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Syrian refugee games developer denied UK visa ahead of awards ceremony

Path Out co-creator Abdullah Karam feels "sad and mistreated" as his misses out on Indie Prize ceremony

A refugee who fled the Syrian civil war and became a games developer has been denied access to the UK just days before he would potentially pick up an award.

Abdullah Karam is the co-creator and artist for Path Out, an autobiographical adventure game that tells the story of his journey away from his home nation back in 2014. Karam currently lives in Austria with a permanent residence permit, where he works on the game as an employee of local studio Causa Creations.

abdullah

Abdullah Karam, Causa Creations

The first episode of Path Out has been made available for free via Steam and Itch.io, and is shortlisted for the Indie Prize award - due to take place alongside Casual Connect Europe in London this week.

Karam's status as a recognised refugee in Austria has already enabled him to travel to various countries in the Schengen area, but after receiving news of the Indie Prize nomination, he learned that he required a visa to travel to the UK capital.

Since April, the developer has been working through the process of applying for an express visa - which entailed "hefty fees" - and made multiple trips from Salzburg to Vienna for the various interviews and consultations required. He also ensured he submitted all mandatory parts of the application, including a written statement from his employer.

However, on May 23rd - just six days before the event began - Karam was informed the visa application had been rejected.

The rejection letter, which Karam shared with GamesIndustry.biz, gives several reasons for this. The principle one appears to be a lack of information about the developer's earnings, claiming Karam has "chosen to submit insufficient translated evidence" of his financial circumstances, such as a bank statement in his own name. It adds that Karam has "chosen to submit no evidence" of his available funds, although he tells us his salary was specified in the employer's written statement.

There also appears to have been some confusion over elements of his application. Most notably, the reviewer claims Karam declared he is "single with two dependent children" - despite the fact that the developer tells us he has no children.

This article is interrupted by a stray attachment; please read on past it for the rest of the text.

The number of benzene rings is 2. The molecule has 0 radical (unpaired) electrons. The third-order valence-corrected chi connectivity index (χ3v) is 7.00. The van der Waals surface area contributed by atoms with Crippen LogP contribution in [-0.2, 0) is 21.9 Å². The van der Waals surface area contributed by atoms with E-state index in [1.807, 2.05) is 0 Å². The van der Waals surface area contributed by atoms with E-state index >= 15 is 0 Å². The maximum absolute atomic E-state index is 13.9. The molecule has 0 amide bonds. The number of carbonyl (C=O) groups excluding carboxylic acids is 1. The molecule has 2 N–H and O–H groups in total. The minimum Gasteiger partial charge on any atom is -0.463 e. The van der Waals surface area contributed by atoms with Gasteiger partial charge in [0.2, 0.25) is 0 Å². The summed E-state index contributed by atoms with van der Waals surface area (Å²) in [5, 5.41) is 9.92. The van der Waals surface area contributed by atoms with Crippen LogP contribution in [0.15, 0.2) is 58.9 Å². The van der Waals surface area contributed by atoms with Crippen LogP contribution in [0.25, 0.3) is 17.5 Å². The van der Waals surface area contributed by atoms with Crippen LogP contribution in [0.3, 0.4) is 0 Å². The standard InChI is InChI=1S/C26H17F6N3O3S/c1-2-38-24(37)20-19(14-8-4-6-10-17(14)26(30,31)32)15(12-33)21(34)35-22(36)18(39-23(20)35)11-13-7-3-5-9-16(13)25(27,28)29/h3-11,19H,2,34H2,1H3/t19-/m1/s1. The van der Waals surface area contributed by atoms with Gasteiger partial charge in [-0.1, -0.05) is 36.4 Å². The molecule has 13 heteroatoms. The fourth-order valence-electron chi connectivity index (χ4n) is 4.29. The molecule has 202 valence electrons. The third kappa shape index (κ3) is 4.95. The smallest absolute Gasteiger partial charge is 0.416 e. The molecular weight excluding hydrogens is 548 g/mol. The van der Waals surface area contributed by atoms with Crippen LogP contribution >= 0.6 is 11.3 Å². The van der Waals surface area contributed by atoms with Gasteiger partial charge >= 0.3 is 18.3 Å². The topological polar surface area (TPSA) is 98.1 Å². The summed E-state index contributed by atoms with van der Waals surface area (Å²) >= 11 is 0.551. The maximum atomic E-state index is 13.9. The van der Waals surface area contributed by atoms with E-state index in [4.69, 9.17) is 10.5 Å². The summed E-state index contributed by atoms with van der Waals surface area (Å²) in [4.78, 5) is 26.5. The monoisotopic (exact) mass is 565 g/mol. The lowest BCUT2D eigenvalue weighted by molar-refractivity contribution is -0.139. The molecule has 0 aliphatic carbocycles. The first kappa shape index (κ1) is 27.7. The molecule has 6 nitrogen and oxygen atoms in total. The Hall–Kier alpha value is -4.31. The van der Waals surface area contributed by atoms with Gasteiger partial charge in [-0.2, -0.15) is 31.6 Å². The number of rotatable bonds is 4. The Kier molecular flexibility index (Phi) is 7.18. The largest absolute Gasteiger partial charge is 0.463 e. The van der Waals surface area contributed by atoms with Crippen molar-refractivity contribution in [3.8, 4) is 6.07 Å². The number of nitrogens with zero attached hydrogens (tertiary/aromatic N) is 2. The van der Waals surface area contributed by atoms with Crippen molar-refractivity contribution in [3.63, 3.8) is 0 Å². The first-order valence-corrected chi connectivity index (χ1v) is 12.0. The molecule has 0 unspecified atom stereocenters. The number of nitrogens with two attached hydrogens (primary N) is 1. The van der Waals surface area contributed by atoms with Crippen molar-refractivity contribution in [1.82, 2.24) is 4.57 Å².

As a result, the reviewer says they are "not satisfied" that he has "sufficiently demonstrated your personal circumstances and funds", that he can "be relied upon to meet the conditions of visit entry clearance", or that he "[intends] to leave the UK at the end of [his] visit."

Speaking to GamesIndustry.biz, Karam is understandably distressed by this response.

The award-nominated Path Out takes players through Abdullah Karam's journey as he fled the Syrian Civil War

The award-nominated Path Out takes players through Abdullah Karam's journey as he fled the Syrian Civil War

"I felt sad and mistreated - let alone the fact they claimed I had two kids and wrote my email address wrong," he says. "After handing in the necessary documents and more, I also got refused for not including a non-mandatory element.

"A European will never have to go through this treatment, but for a refugee or citizen of a nation outside of the global power club it's a must. We didn't choose to be born there, just like others who didn't get to choose their skin color. To be honest, at first I thought I won't need one due to the fact that I already visited other countries like Norway and Switzerland. Not a single hiccup or problem there.

"I have everything I need in Salzburg - why would I want to relocate to the UK?"

GamesIndustry.biz spoke to a member of the Home Office about the case, who claimed that the lack of information on Karam's finances was the biggest factor in this instance, and that submitting a bank statement as suggested in the letter could have avoided this.

However, the spokesperson did not comment on the fact that, according to Karam, doing so was not a mandatory part of the application.

Even if submitting such information was the simplest solution, the rejection letter arrived less than a week before the trip - even after going through the express process - and says that, "In relation to this decision there is no right of appeal or right to administrative review."